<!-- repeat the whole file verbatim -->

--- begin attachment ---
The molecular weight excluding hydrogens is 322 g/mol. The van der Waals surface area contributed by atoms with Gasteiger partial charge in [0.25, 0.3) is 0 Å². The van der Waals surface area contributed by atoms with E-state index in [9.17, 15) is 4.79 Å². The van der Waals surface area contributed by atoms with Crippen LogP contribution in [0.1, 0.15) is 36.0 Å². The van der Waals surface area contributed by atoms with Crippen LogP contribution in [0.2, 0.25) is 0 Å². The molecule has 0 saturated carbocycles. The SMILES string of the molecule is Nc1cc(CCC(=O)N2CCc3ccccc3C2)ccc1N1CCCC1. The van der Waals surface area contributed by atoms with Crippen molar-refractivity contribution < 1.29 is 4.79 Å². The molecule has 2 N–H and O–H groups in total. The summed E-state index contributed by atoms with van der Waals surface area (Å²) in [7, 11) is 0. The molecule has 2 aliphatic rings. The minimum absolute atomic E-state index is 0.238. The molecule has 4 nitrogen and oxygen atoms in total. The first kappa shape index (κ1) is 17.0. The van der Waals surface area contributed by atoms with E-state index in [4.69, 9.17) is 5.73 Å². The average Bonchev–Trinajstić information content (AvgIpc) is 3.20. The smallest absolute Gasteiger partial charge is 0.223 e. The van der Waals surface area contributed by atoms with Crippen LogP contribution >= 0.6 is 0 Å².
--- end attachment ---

The molecular weight excluding hydrogens is 322 g/mol. The van der Waals surface area contributed by atoms with Gasteiger partial charge in [0.25, 0.3) is 0 Å². The van der Waals surface area contributed by atoms with E-state index in [9.17, 15) is 4.79 Å². The van der Waals surface area contributed by atoms with Crippen LogP contribution in [0.1, 0.15) is 36.0 Å². The van der Waals surface area contributed by atoms with Crippen LogP contribution in [0.2, 0.25) is 0 Å². The molecule has 0 saturated carbocycles. The SMILES string of the molecule is Nc1cc(CCC(=O)N2CCc3ccccc3C2)ccc1N1CCCC1. The van der Waals surface area contributed by atoms with Crippen molar-refractivity contribution < 1.29 is 4.79 Å². The molecule has 2 N–H and O–H groups in total. The summed E-state index contributed by atoms with van der Waals surface area (Å²) in [7, 11) is 0. The molecule has 2 aliphatic rings. The minimum absolute atomic E-state index is 0.238. The molecule has 4 nitrogen and oxygen atoms in total. The first kappa shape index (κ1) is 17.0. The van der Waals surface area contributed by atoms with E-state index in [4.69, 9.17) is 5.73 Å². The average Bonchev–Trinajstić information content (AvgIpc) is 3.20. The smallest absolute Gasteiger partial charge is 0.223 e. The van der Waals surface area contributed by atoms with Crippen LogP contribution >= 0.6 is 0 Å².